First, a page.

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Samsung 840 EVO SSD Review Discussion


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#1 SR Writer

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Posted 25 July 2013 - 12:55 PM

The Samsung 840 Evo is the company's latest mainstream SSD that differentiates itself in the market with features and components that benefit from Samsung's vertical integration approach including its own 19nm 128Gb TLC NAND, proprietary firmware and newest-gen multi-core MEX controller. Capacities on the 840 Evo range from 120GB all the way up to a full 1TB model, and the drive also implements an updated version of Samsung Magician (v. 4.2) that enables users to easily migrate to the SSD and manage it once it's in use. Samsung is also quoting much higher performance figures on the slim, 7mm z-Height 840 Evo than with the previous generation Samsung 840 - up to 1.5-3x the sequential write rates.

Samsung 840 EVO SSD Review

#2 blafarm

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Posted 25 July 2013 - 05:45 PM

Thank you for this review.

I was wondering how the 1TB drive would stack-up to the Crucial 960GB M500. On a pure performance basis, Samsung is the clear winner.

However, for Use Cases that actually include massive and frequent writes (like mine) -- I am pretty concerned about reliability. I wish there was a 'real world' method of quantifying the differences in that regard.

At the same time, I find myself swapping-out SSD drives in about the third year of ownership due to capacity or speed improvements in newer models -- but I always find a way to repurpose the older drives.

From that standpoint, I guess I'd only need to achieve three reliable years of performance before these drives would become largely EOL in my infrastructure.

#3 continuation

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Posted 25 July 2013 - 05:59 PM

Thanks for the review.

Is Evo a replacement of 840 Pro? Can you also test its performance after preconditioning?

#4 SR Writer

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Posted 26 July 2013 - 09:27 AM

Thanks for the review.

Is Evo a replacement of 840 Pro? Can you also test its performance after preconditioning?


The Evo replaces the first-gen 840. The 840 Pro is the more performance-focused model and will continue to be available.

#5 arklab

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Posted 01 August 2013 - 02:51 AM

Great review, many thanks.

It appears that this SSD may be a good (great?) choice for the STORAGE (only) drive my HTPC setup, but I'd like verification if possible.

In my new HTPC I will possibly need the ability to record ten (10) HD streams at the same time, while playing back one HD stream.
This will be the maximum with all tuners active at once and will very seldom happen.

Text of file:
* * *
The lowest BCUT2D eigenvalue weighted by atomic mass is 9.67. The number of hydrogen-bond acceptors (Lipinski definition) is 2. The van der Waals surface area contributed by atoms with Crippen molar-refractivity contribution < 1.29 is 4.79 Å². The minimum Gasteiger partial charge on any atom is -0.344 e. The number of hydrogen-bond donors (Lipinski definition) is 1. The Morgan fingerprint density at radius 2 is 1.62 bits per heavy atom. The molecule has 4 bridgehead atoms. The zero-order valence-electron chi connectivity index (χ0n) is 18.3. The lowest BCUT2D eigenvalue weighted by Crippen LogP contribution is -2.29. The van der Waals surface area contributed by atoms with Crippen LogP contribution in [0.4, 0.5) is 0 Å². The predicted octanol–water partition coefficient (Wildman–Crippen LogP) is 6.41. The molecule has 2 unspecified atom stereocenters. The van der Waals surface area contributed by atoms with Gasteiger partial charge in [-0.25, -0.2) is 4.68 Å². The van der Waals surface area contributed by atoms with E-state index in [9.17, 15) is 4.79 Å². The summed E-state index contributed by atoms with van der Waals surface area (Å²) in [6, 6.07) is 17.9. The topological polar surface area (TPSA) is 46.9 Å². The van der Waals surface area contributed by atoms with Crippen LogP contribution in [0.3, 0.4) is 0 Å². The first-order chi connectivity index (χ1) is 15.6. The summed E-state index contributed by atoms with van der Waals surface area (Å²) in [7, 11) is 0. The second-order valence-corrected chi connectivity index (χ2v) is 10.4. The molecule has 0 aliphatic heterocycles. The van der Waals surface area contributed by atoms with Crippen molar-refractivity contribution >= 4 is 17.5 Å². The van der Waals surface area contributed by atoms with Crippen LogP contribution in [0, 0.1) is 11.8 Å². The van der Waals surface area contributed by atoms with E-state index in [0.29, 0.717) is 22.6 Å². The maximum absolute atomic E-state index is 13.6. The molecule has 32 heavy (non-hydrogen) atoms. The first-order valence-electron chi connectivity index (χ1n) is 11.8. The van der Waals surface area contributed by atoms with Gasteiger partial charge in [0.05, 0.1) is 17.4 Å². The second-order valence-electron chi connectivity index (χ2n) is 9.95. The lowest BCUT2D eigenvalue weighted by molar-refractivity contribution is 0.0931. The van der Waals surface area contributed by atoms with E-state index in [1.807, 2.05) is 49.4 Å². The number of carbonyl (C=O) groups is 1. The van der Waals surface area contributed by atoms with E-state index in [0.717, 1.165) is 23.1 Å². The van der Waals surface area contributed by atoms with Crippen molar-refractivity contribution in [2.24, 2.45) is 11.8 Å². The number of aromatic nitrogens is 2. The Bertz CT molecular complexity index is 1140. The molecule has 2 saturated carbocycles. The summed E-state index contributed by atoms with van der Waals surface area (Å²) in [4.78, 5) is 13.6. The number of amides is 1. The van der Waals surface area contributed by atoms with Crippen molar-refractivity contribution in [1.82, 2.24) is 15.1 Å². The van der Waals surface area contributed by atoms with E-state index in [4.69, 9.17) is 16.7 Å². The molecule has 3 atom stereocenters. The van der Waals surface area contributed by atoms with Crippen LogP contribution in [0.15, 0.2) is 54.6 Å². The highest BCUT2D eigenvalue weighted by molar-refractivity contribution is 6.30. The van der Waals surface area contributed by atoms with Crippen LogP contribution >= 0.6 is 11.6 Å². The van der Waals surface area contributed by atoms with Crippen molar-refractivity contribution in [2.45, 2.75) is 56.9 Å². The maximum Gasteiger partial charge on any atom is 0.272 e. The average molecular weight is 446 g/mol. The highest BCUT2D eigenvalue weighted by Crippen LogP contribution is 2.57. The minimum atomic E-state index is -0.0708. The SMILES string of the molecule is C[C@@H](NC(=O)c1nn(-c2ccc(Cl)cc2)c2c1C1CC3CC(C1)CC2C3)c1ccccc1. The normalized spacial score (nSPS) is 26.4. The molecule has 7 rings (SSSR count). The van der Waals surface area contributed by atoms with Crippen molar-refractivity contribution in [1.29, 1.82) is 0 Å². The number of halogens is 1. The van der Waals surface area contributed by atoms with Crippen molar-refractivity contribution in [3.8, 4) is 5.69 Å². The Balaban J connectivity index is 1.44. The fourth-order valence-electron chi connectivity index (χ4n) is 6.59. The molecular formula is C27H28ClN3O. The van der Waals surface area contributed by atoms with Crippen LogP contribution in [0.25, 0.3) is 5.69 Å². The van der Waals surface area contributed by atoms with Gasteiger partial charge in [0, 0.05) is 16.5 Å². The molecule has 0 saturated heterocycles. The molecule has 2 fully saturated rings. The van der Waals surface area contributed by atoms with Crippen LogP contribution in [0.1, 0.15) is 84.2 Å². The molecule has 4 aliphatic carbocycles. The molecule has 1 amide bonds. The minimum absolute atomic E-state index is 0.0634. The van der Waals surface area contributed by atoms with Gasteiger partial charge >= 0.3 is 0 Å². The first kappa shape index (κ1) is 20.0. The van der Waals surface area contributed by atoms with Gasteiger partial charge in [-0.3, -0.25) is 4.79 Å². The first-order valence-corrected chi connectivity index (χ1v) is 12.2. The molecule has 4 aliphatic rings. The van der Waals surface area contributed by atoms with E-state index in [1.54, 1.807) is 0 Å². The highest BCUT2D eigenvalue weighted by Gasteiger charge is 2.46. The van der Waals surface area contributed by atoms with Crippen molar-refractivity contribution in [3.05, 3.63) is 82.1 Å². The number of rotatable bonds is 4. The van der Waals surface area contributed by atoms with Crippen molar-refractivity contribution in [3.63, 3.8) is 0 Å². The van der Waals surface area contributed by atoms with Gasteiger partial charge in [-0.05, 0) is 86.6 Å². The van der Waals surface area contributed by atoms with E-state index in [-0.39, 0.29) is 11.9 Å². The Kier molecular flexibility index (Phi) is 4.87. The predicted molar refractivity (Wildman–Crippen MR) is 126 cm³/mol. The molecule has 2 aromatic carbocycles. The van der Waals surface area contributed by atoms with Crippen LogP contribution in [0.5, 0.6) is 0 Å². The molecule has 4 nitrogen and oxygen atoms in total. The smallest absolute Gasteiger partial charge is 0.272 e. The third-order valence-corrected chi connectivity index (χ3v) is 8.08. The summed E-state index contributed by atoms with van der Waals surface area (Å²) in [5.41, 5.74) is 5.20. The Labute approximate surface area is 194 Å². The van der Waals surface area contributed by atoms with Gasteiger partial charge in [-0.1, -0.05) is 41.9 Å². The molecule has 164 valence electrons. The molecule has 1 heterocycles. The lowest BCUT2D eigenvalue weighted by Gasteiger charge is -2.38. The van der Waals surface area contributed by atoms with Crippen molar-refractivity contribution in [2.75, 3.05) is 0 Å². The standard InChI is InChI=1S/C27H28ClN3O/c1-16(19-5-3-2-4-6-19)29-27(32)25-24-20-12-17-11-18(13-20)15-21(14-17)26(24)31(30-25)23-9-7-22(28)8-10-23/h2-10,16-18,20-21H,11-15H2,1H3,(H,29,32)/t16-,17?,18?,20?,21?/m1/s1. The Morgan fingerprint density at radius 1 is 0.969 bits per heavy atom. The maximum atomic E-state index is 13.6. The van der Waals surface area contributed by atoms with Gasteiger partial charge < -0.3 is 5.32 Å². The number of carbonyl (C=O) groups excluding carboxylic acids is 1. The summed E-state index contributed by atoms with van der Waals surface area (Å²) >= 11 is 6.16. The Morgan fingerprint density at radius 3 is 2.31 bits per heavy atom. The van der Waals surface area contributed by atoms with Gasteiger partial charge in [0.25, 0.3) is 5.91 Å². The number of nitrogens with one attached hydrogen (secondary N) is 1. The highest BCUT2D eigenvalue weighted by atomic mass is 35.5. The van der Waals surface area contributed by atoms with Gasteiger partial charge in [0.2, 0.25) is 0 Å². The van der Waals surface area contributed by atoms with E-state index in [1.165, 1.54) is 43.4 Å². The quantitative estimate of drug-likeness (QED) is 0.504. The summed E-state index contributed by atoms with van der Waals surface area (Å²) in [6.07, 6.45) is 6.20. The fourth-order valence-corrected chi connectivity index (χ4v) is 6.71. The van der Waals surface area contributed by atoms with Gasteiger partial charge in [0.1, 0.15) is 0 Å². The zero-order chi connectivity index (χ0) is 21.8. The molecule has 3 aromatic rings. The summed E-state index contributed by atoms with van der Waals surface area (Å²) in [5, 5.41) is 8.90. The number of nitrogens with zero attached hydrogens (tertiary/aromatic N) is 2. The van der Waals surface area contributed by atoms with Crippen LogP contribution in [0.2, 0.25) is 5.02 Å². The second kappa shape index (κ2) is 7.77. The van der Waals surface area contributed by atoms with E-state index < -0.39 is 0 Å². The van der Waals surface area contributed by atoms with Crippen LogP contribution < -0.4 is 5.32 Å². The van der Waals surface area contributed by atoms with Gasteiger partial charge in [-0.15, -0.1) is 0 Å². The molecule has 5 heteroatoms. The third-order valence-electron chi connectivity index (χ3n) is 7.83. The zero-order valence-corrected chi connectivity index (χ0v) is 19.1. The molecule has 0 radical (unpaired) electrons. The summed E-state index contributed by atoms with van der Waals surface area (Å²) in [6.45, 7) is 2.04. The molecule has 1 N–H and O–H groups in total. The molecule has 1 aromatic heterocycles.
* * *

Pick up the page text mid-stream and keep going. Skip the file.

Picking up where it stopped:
Still, my current HTPC manages to keep up with eight using a 2TB SV (video surveillance) drive.
For those not familiar, these drives are SATA 2 (6GB) drives designed to record 24/7, and do not use any error correction, as this is usually not noticeable on video playback.

Any wisdom here?

#6 continuum

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Posted 01 August 2013 - 02:44 PM

An 840 Evo oughta work fine for your purposes if a trusty ol' 7200rpm harddisk can already do 8 streams...

#7 jameskatt

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Posted 09 November 2013 - 05:02 PM

Thank you for this review.

I was wondering how the 1TB drive would stack-up to the Crucial 960GB M500. On a pure performance basis, Samsung is the clear winner.

However, for Use Cases that actually include massive and frequent writes (like mine) -- I am pretty concerned about reliability. I wish there was a 'real world' method of quantifying the differences in that regard.

At the same time, I find myself swapping-out SSD drives in about the third year of ownership due to capacity or speed improvements in newer models -- but I always find a way to repurpose the older drives.

From that standpoint, I guess I'd only need to achieve three reliable years of performance before these drives would become largely EOL in my infrastructure.

 

The biggest problem I have with the Crucial M500 is that it uses a lot of energy, even when idle, compared to the Samsung 840 Evo.  This may be crucial when using it for laptops.  

 

The Crucial M500 has capacitors to insure writing the buffer to disk if power is lost.  But this isn't necessary when using Laptops - where the battery is the uninterruptible power supply. This may be why it uses so much power.

 

Few SSDs have warrantees that are longer than 3 years.  The warranty ultimately doesn't determine how long this SSD lives.


#8 Daz

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Posted 28 August 2014 - 05:28 PM

Hello everyone,

 

Is anyone getting poor read performance on the EVO when there is data on the drive?

 

Full details here:

http://forums.overcl....php?t=18615995

 

Samsung have been contacted but cannot reproduce and have requested a drive from one of us that is seeing the issue.

 

Just wondered if storagereview or any users here can reproduce.





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